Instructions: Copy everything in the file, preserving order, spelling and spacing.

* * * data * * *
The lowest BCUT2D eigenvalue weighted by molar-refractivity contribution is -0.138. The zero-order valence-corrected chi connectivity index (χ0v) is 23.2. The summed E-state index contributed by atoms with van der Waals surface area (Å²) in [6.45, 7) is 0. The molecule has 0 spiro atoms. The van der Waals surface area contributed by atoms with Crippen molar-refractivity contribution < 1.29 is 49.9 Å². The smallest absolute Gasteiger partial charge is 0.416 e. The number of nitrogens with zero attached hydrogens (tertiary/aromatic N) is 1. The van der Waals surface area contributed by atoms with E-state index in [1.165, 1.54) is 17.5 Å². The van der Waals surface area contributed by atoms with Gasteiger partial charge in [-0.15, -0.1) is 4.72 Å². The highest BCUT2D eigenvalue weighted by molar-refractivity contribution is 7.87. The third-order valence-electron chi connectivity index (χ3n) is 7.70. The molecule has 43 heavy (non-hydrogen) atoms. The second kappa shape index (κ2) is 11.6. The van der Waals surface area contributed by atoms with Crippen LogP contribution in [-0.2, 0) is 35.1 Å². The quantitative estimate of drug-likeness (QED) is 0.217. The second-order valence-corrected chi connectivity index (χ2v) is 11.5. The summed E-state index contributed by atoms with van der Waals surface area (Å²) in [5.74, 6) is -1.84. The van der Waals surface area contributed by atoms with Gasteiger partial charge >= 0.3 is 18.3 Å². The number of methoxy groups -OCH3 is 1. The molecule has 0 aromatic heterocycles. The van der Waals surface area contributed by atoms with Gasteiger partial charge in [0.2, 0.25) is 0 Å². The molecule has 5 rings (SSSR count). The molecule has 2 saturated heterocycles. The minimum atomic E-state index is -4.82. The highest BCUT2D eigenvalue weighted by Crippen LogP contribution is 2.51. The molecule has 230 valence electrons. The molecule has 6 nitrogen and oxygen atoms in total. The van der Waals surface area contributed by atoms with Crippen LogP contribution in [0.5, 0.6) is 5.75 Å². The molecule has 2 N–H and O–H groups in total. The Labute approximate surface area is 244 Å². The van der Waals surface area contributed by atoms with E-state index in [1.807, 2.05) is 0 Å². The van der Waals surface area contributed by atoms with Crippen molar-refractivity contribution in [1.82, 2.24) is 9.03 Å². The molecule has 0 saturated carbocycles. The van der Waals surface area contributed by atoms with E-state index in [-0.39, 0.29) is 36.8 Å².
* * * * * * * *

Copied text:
The lowest BCUT2D eigenvalue weighted by molar-refractivity contribution is -0.138. The zero-order valence-corrected chi connectivity index (χ0v) is 23.2. The summed E-state index contributed by atoms with van der Waals surface area (Å²) in [6.45, 7) is 0. The molecule has 0 spiro atoms. The van der Waals surface area contributed by atoms with Crippen molar-refractivity contribution < 1.29 is 49.9 Å². The smallest absolute Gasteiger partial charge is 0.416 e. The number of nitrogens with zero attached hydrogens (tertiary/aromatic N) is 1. The van der Waals surface area contributed by atoms with E-state index in [1.165, 1.54) is 17.5 Å². The van der Waals surface area contributed by atoms with Gasteiger partial charge in [-0.15, -0.1) is 4.72 Å². The highest BCUT2D eigenvalue weighted by molar-refractivity contribution is 7.87. The third-order valence-electron chi connectivity index (χ3n) is 7.70. The molecule has 43 heavy (non-hydrogen) atoms. The second kappa shape index (κ2) is 11.6. The van der Waals surface area contributed by atoms with Crippen LogP contribution in [-0.2, 0) is 35.1 Å². The quantitative estimate of drug-likeness (QED) is 0.217. The second-order valence-corrected chi connectivity index (χ2v) is 11.5. The summed E-state index contributed by atoms with van der Waals surface area (Å²) in [5.74, 6) is -1.84. The van der Waals surface area contributed by atoms with Gasteiger partial charge >= 0.3 is 18.3 Å². The number of methoxy groups -OCH3 is 1. The molecule has 0 aromatic heterocycles. The van der Waals surface area contributed by atoms with Gasteiger partial charge in [0.2, 0.25) is 0 Å². The molecule has 5 rings (SSSR count). The molecule has 2 saturated heterocycles. The minimum atomic E-state index is -4.82. The highest BCUT2D eigenvalue weighted by Crippen LogP contribution is 2.51. The molecule has 230 valence electrons. The molecule has 6 nitrogen and oxygen atoms in total. The van der Waals surface area contributed by atoms with Crippen LogP contribution in [0.5, 0.6) is 5.75 Å². The molecule has 2 N–H and O–H groups in total. The Labute approximate surface area is 244 Å². The van der Waals surface area contributed by atoms with E-state index in [1.807, 2.05) is 0 Å². The van der Waals surface area contributed by atoms with Crippen molar-refractivity contribution in [1.82, 2.24) is 9.03 Å². The molecule has 0 saturated carbocycles. The van der Waals surface area contributed by atoms with E-state index in [-0.39, 0.29) is 36.8 Å².